Should I Get a Master's in Computer Science?

A master's degree in computer science can be useful for those wishing to pursue a career in technology, such as software and web development, or for professionals in a related field who may want to get a competitive edge. Learn about the prerequisites, typical program length, and common courses. Schools offering Computer Science degrees can also be found in these popular choices.

Information for Master's Computer Science Degrees

Master's degrees in computer science typically last 1-2 years, with core courses covering topics such as advanced algorithm, computer language theory, and software development. A bachelor's degree is required, and although it may vary by school, it is not a prerequisite to study undergraduate computer science or a related major; however, computer science master's programs are typically designed for professionals in computer science and other related fields.

Database Systems

A database systems course will teach database creation, implementation, and usability of a database from the user and creator perspectives. Students will learn and apply concepts such as data modeling, computing on data, designing schemas, and querying and manipulating databases. Students should come away from the course with a thorough knowledge of database systems and know how to use a database system to create a data-driven application.

Analysis of Algorithms

In algorithm analysis courses, students will explore fundamental techniques such as recursion, Fourier transform ordering and dynamic programming for efficient algorithm construction. Course topics include the different types of algorithms, such as polynomial-time, randomized and approximation algorithms. Additional course topics may include arithmetic and algebraic algorithm, and algorithmic game theory.

Foundations of Artificial Intelligence

At the graduate level, it is recommended that students taking a course in the foundations of artificial intelligence have good programming and algorithm analysis skills. This course will discuss current research directions in artificial intelligence and topics surrounding it such as knowledge representation, natural-language processing, and game-play. Students will understand how AI is built, how it works, and what it can be used for.

Web Technologies

Students in web technology classes should have an understanding of at least two programming languages. Web Technologies studies different programming languages and how they apply to the Web. Students will learn how to use these languages from the client-side and server-side.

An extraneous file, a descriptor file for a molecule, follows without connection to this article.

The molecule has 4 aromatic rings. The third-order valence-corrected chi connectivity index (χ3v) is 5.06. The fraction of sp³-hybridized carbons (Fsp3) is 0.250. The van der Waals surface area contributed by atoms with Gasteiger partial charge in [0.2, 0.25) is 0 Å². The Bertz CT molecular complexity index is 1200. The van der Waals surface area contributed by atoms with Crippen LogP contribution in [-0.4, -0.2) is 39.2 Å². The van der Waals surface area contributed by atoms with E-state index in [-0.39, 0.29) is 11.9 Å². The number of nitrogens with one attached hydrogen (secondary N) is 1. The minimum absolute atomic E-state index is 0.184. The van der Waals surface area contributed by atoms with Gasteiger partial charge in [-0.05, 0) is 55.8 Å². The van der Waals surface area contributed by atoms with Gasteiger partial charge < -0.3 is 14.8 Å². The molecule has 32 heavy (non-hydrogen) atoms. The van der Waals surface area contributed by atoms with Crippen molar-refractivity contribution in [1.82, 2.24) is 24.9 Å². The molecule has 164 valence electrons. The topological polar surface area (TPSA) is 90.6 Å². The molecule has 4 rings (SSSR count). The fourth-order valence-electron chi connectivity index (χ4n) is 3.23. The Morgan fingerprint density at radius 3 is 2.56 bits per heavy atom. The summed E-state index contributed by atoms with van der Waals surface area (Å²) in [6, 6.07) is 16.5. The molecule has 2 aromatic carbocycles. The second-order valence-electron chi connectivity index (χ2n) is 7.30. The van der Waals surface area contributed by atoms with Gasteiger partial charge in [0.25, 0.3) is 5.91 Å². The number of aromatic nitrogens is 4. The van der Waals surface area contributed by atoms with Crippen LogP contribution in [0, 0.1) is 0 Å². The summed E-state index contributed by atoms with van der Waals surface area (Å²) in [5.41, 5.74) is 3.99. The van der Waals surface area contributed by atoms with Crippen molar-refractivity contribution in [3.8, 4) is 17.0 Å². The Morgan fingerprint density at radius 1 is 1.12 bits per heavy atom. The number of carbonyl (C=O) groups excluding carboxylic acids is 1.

Introduction to Data Mining

Introduction to data mining classes explore the basic concepts, principles, methods, implementation techniques, and applications of data mining, with a focus on pattern discovery and cluster analysis, which are two major data mining functions. Some topics covered are privacy-preserving data-mining and multi-dimensional categorization of cluster analysis. Upon successful completion, students will understand the principles and applications of pattern discovery and cluster analysis.

Text Information Systems

Text information systems courses study the basic concepts of text retrieval and text mining, the ideas behind the major models and algorithms, and how major models and algorithms for these things work. Students will gain hands-on experience and learn how to develop text data applications. By the end of the course, students will be able to explain how to implement commonly used algorithms, as well as explain how to evaluate text retrieval and text mining applications.

Computer Networks

Computer networks courses cover the theory, design, engineering, and installation of networks to connect digital computers. Topics include peer-to-peer networks, the client-server model, and network operating systems. By the end of the course, students will be able to understand the principles and concepts behind computer networks, master computer network applications, and master the knowledge behind designing and building a complete system.

Principles of Computer Architecture

Principles of computer architecture course teach the understanding of various aspects of modern computer architecture designs, such as memory hierarchy, instruction set design, pipelining, out-of-order execution and speculation, among other things. Another major topic covered is quantitive analysis approaches to design trade-off in terms of cost, performance, and energy efficiency. Students will be able to understand the interplays between architecture design and software, as well as how they can impact each other.

Operating Systems

Students taking an operating systems course at the graduate level will learn about the theory and practice of operating design and implementation and will research, read, analyze, and discuss research papers on the topic. Some topics within the subject matter that will be discussed are memory management, file systems, concurrency, virtualization, distributed systems, and mobile systems. Students should walk away from the course knowing how to describe and evaluate advanced concepts in operating system design and have a further-developed ability to conduct research on the topic.

Computer science courses in a 1-2-year master's degree program cover topics relating to the subject at an advanced level. Although it may vary by school, a bachelor's degree in computer science or a related subject is not required, but graduate programs are typically designed for professionals with experience in the field.

To continue researching, browse degree options below for course curriculum, prerequisites and financial aid information. Or, learn more about the subject by reading the related articles below:

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